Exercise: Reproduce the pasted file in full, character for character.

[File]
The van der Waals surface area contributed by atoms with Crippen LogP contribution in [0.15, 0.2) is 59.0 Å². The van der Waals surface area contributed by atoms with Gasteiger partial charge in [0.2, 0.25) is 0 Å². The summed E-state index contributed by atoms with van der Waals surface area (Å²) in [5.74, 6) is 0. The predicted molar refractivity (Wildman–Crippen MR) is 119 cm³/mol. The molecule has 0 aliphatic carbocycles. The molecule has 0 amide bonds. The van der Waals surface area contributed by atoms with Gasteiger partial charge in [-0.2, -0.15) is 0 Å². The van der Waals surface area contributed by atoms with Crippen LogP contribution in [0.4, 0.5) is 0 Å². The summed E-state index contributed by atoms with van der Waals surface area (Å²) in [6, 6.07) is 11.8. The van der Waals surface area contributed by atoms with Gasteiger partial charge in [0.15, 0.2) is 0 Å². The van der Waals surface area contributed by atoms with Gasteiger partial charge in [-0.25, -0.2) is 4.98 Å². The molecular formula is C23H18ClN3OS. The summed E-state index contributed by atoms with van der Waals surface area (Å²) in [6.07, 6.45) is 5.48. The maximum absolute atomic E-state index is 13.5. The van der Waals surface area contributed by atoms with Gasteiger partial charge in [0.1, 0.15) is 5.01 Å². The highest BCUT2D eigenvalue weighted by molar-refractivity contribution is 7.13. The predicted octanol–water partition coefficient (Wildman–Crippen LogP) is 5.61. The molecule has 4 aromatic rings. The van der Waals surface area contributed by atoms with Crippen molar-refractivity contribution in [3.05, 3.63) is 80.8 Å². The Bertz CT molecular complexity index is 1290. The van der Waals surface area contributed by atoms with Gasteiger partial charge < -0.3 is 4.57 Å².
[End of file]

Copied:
The van der Waals surface area contributed by atoms with Crippen LogP contribution in [0.15, 0.2) is 59.0 Å². The van der Waals surface area contributed by atoms with Gasteiger partial charge in [0.2, 0.25) is 0 Å². The summed E-state index contributed by atoms with van der Waals surface area (Å²) in [5.74, 6) is 0. The predicted molar refractivity (Wildman–Crippen MR) is 119 cm³/mol. The molecule has 0 aliphatic carbocycles. The molecule has 0 amide bonds. The van der Waals surface area contributed by atoms with Gasteiger partial charge in [-0.2, -0.15) is 0 Å². The van der Waals surface area contributed by atoms with Crippen LogP contribution in [0.4, 0.5) is 0 Å². The summed E-state index contributed by atoms with van der Waals surface area (Å²) in [6, 6.07) is 11.8. The van der Waals surface area contributed by atoms with Gasteiger partial charge in [0.15, 0.2) is 0 Å². The van der Waals surface area contributed by atoms with Gasteiger partial charge in [-0.25, -0.2) is 4.98 Å². The molecular formula is C23H18ClN3OS. The summed E-state index contributed by atoms with van der Waals surface area (Å²) in [6.07, 6.45) is 5.48. The maximum absolute atomic E-state index is 13.5. The van der Waals surface area contributed by atoms with Gasteiger partial charge in [0.1, 0.15) is 5.01 Å². The highest BCUT2D eigenvalue weighted by molar-refractivity contribution is 7.13. The predicted octanol–water partition coefficient (Wildman–Crippen LogP) is 5.61. The molecule has 4 aromatic rings. The van der Waals surface area contributed by atoms with Crippen molar-refractivity contribution in [3.05, 3.63) is 80.8 Å². The Bertz CT molecular complexity index is 1290. The van der Waals surface area contributed by atoms with Gasteiger partial charge < -0.3 is 4.57 Å².